by Jonathan Auxier
First sentence: “The calendar said early March, but the smell in the air said late October.”
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Content: It’s a very slow, very atmospheric book. Probably not good for those struggling, though I think it would make an amazing read-aloud. It’s in the middle-grade section (grades 3-5) in the bookstore.
It’s the late 1800s, and Molly and Kip are siblings are in England looking for work because of the potato famine in Ireland. They’re desperate, so they’ll take anything, even a job at the Windsor house… a place which many people say are haunted. Molly — who is a storyteller at heart — and Kip don’t really have much of a choice, so they accept the job and head to the house, not knowing the fate that awaits them.
The family — father Bertrand, mother Constance, and two children, Alistair and Penny — is a strange one. Guarded, pale, and most of all, adamant that Molly and Kip stay away from the green door.
And then there’s the tree: the gnarled, old, dead, black tree that takes up a good portion of the yard.
Of course, things don’t go well for Molly and Kip: they soon notice that every night a tall, shadow man comes to water and take care of the tree. And to dig holes. And no, none of this is a happy thing. It comes down on Molly and Kip to figure out a way to not only get out of there, but to stop the evil from perpetrating.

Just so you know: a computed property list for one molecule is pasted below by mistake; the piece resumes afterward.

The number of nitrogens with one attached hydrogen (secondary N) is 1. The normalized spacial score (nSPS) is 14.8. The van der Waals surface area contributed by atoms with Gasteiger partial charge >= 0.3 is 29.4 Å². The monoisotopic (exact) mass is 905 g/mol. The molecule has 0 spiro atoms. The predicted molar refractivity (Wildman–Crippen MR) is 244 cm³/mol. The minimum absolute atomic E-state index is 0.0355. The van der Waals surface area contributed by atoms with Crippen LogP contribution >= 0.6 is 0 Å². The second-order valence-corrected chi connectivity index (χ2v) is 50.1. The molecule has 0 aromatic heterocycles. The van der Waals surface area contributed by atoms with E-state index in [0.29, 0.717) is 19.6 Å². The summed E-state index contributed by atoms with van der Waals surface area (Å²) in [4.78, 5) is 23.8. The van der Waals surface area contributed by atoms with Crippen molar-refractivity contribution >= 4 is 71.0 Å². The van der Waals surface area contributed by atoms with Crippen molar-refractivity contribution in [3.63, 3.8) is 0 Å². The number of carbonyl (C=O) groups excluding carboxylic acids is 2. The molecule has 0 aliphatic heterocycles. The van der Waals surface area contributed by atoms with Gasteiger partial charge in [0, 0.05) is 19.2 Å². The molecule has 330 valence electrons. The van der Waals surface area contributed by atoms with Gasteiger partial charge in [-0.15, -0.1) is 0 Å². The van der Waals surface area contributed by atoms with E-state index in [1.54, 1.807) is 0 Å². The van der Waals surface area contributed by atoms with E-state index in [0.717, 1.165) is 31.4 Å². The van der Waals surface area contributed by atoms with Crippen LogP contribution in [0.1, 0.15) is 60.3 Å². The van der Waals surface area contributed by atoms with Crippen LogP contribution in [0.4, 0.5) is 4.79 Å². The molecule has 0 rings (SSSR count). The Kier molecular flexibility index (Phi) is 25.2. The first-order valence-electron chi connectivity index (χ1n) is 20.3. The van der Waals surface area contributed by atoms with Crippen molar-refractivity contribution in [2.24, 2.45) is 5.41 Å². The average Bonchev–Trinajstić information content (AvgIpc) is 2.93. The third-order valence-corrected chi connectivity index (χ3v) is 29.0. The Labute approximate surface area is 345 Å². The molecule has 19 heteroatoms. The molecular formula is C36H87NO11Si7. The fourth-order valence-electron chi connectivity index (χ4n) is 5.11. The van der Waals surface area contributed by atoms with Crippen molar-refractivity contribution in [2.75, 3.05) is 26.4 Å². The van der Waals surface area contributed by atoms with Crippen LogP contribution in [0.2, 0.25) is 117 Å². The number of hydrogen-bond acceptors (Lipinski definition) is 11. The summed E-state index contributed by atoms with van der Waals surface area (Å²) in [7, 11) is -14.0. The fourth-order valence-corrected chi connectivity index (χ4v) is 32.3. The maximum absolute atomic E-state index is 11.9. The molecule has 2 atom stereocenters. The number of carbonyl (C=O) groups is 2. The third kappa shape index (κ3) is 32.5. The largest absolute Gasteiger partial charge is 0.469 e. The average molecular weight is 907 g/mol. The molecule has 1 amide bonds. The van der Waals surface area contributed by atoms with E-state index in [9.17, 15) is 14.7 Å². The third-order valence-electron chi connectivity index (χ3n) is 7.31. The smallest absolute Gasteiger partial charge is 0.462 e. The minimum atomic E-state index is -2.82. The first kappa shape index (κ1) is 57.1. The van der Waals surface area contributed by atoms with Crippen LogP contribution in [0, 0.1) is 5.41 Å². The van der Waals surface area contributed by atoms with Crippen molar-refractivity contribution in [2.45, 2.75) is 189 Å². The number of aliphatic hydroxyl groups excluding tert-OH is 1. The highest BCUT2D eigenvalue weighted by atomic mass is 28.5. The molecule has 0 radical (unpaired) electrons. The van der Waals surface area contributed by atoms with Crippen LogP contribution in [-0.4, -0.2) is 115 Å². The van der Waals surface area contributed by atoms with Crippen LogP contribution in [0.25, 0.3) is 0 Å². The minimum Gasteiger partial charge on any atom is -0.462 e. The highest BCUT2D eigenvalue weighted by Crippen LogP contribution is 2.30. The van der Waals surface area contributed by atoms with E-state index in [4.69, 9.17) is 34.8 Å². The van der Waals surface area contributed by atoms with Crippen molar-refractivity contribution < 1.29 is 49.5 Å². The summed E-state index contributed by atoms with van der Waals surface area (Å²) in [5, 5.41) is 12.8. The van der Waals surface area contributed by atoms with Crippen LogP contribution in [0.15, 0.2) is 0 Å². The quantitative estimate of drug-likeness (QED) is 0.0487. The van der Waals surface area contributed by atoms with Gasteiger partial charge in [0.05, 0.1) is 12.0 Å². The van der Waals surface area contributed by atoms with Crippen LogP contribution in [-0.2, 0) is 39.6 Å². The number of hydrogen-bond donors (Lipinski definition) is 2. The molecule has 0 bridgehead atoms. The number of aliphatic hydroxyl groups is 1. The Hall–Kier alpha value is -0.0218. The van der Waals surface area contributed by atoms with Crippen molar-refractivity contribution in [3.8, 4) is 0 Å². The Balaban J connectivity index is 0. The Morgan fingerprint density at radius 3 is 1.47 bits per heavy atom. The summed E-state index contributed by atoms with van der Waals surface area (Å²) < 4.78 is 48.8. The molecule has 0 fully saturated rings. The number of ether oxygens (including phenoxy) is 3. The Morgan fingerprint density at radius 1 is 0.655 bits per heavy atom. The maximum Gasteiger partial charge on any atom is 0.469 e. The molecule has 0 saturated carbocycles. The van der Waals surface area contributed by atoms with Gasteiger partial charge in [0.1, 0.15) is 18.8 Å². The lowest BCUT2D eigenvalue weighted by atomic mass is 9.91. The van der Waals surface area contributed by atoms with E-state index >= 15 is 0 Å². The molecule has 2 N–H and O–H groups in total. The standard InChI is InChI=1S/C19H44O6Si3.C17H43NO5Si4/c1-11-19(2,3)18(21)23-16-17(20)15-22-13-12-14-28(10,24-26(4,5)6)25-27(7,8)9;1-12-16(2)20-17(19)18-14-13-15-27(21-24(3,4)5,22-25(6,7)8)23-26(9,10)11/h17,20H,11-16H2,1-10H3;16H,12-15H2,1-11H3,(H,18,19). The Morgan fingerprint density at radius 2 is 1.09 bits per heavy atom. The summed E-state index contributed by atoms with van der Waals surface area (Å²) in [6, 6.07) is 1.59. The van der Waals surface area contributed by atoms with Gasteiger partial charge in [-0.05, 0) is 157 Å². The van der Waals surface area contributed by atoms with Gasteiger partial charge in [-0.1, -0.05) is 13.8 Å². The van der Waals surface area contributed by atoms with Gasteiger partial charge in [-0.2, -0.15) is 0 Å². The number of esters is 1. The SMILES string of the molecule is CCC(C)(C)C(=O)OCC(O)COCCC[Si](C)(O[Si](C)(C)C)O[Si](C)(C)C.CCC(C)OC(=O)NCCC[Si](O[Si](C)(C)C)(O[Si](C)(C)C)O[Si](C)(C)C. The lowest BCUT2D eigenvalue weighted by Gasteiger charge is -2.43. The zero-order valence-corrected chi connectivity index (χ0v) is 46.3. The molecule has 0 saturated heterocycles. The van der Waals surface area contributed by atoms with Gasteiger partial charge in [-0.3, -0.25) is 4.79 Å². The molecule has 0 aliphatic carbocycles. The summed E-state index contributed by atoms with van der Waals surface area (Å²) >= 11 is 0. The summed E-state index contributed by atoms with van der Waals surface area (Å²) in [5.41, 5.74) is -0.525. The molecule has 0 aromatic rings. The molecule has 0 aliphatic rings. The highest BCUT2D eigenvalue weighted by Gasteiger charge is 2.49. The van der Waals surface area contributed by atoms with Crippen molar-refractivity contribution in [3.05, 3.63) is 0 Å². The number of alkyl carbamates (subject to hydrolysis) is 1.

The jacket flap compared this one to Washington Irving and Edgar Allen Poe, and I don’t think it was that. (Maybe Irving; I haven’t read him in a long time.) What it was, however, was a ripping good yarn. Auxier utilized storytelling in the writing of this, and it showed. I could imagine someone standing in front of an audience, spinning this tale out, having everyone on the edge of their seat: will they make it? It’s a long tale, sure, one for multiple nights, but one that will have the listeners engrossed.
But as a reader? It was good, sure, but not great. I liked it, yes, but didn’t love it. I was gratified that Molly (and Kip) ended up being heroes of their own story; there was a time I was worried adults would step in and solve the problem, but Auxier is smarter than that. It was a good read, but I think it’d be a better one if read aloud.